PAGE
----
The sound you hear— the loud “pop”—happens because this pressure wave hits your ears. Your ears and brain interpret these fast changes in air pressure as sound. This process is similar to what happens when you clap your hands or pop a balloon. In each case, a quick movement pushes air away, creating sound waves that we hear as different kinds of noises.

Troubleshooting: What to Do if Your Paper Popper Isn’t Popping

If you’re not getting the pop, here are a few things you can check:

  1. Paper Choice: If your paper is too thick, like cardstock, it might be hard to fold well and won’t pop open easily. If it’s too thin, like tissue paper, it might not hold the fold and be too floppy.
  2. Folding: Double check the instructions to make sure you made all the right folds. If any of your folds are loose, go back and crease them tightly.
  3. Snapping: You might not be snapping it quickly enough. Try holding it above your head and throwing it down like you are trying to send it straight through the floor (without letting go of course).

FAQs About Making Paper Poppers

To make a paper popper using the folding method in this article, you’ll want either 8.5×11 inch or A4 sized paper. You could also make a larger or smaller paper popper as long as the paper has a similar rectangular ratio. If you’re up for a challenge, see how big or small you can make one that actually pops!

Yes! As long as the paper doesn’t rip when you snap it down, you can refold the paper popper over and over again. It won’t unfold completely, so you’ll just need to do the last few steps again.

Definitely! Be careful not to snap them at people or animals, and make sure your area is clear of fragile items that could be knocked over.

Most likely not. There is a misconception that the sound from a paper popper comes from breaking the sound barrier (a sonic boom). That’s not the case though, you’d have to snap it down at a speed of 343 meters per second to do that!

Paper poppers create a loud popping sound by rapidly pushing air out of the folds, which forms a pressure wave that we hear as a pop. They typically do not produce enough decibels to cause hearing damage. However, it’s always a good idea to avoid snapping them very close to someone’s ears.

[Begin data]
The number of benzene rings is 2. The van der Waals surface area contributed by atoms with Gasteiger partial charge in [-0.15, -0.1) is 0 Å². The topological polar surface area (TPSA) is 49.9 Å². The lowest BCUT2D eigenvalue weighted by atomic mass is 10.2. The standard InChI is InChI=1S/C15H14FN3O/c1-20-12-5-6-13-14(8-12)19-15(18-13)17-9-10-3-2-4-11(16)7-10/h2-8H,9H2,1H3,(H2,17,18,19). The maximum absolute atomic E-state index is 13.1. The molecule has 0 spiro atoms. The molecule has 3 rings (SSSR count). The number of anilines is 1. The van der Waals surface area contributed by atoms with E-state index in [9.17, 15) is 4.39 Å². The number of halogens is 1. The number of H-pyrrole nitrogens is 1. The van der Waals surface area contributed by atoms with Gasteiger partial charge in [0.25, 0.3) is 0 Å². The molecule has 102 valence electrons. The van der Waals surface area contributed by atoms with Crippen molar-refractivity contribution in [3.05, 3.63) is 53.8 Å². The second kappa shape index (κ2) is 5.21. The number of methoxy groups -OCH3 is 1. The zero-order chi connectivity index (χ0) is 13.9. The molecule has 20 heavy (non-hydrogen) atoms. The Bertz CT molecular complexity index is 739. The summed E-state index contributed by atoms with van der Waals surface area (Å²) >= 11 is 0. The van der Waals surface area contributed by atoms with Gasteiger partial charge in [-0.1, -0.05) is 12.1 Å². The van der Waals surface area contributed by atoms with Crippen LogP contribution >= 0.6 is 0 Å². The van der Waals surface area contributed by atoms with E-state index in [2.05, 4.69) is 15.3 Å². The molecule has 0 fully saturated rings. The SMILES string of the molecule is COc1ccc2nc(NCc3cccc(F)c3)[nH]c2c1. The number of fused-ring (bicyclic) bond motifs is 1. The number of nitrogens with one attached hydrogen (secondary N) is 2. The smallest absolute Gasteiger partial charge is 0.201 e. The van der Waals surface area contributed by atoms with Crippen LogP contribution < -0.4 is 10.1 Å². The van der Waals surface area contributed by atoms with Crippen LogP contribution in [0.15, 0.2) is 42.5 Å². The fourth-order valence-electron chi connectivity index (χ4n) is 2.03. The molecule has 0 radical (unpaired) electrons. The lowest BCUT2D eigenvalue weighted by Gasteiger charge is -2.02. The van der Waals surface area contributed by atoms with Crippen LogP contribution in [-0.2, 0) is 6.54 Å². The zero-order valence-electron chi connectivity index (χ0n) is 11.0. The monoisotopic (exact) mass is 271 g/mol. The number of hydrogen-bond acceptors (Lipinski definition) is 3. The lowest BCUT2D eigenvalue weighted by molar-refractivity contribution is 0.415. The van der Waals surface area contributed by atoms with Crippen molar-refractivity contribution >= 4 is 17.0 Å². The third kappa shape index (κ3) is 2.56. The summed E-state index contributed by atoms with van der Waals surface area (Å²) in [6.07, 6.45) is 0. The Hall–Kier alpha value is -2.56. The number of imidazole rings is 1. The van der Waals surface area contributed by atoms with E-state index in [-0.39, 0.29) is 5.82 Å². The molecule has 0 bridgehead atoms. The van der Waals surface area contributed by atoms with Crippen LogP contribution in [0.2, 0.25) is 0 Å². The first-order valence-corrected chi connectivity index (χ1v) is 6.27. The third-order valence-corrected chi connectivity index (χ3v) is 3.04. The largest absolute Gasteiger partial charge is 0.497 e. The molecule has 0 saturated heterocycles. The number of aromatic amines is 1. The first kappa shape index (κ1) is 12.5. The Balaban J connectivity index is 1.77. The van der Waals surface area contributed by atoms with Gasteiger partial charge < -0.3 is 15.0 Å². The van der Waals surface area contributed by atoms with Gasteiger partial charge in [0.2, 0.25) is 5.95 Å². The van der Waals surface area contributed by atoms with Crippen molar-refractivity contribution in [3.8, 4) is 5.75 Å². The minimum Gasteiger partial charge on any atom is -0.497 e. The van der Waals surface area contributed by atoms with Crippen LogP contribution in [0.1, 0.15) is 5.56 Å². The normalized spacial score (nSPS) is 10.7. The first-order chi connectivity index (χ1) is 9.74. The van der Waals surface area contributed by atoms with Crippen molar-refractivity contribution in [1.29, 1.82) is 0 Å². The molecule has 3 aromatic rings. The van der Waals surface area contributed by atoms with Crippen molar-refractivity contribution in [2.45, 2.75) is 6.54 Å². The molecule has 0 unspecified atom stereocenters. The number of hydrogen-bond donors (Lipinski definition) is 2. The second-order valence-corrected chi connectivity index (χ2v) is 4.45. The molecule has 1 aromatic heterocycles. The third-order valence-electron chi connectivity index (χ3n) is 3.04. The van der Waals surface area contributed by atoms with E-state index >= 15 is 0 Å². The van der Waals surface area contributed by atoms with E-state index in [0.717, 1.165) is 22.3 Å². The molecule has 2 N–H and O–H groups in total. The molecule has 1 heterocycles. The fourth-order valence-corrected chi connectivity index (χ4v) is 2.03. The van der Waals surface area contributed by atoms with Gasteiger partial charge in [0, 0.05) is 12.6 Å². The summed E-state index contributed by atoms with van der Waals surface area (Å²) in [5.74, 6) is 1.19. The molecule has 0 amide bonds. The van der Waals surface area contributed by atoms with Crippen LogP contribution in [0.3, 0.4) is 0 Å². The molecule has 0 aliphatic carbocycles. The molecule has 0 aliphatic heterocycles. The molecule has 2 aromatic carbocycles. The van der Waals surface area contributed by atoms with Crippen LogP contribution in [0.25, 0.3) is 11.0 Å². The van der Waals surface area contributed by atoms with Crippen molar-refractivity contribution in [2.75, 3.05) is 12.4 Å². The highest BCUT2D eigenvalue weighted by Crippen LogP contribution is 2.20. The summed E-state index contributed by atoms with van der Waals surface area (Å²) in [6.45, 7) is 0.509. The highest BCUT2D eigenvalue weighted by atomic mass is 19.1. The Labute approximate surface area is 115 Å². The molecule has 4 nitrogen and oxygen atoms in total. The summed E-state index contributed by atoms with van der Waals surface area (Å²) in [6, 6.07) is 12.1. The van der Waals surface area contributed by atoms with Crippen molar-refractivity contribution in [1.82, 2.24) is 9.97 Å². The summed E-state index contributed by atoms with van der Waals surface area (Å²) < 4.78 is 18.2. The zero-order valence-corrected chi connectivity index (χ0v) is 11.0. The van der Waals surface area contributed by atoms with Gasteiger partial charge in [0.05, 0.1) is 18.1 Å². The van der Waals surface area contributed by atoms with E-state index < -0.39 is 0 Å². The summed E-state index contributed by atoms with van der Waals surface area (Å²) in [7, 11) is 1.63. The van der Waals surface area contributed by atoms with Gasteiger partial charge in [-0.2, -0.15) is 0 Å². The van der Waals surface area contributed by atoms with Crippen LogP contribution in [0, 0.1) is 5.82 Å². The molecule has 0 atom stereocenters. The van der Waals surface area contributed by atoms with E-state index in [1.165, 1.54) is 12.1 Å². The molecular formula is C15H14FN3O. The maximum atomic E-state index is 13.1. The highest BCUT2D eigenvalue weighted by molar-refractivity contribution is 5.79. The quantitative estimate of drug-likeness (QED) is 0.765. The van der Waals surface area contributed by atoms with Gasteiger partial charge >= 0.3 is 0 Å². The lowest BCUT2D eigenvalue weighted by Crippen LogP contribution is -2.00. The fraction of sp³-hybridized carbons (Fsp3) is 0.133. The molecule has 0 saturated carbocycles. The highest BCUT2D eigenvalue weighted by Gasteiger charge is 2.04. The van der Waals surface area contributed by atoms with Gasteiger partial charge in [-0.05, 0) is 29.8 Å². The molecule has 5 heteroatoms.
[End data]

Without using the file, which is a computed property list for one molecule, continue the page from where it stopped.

It depends on the school and what the kid is doing with them. While learning how to make a paper popper can be part of an exciting STEM demonstration, they’re also known to be used as a prank.

If you don’t mind a little silliness, they’re pretty harmless as far as pranks go! If you don’t want to hear any popping outside of the learning experience, we’ve found that setting clear expectations about respect for peers and the environment keeps the pranking to a minimum.

Keep Exploring

Want to learn more about air and sound (two of the scientific phenomena that make the paper popper work)? Check out the following two lessons!

What Is Sound?: This is one of the free Learn Libre lessons! It’ll teach you what sound is and how you can experience it with senses other than hearing. You’ll also learn about the terms we use to describe the science of sound. You can view the lesson here.

Foundations for the Work of Air: This lesson is part of a Learn Libre membership. In it, you’ll learn how air takes up space even when you can’t see or feel it. You’ll discover what air is, where it came from, and how it moves. You can preview it here.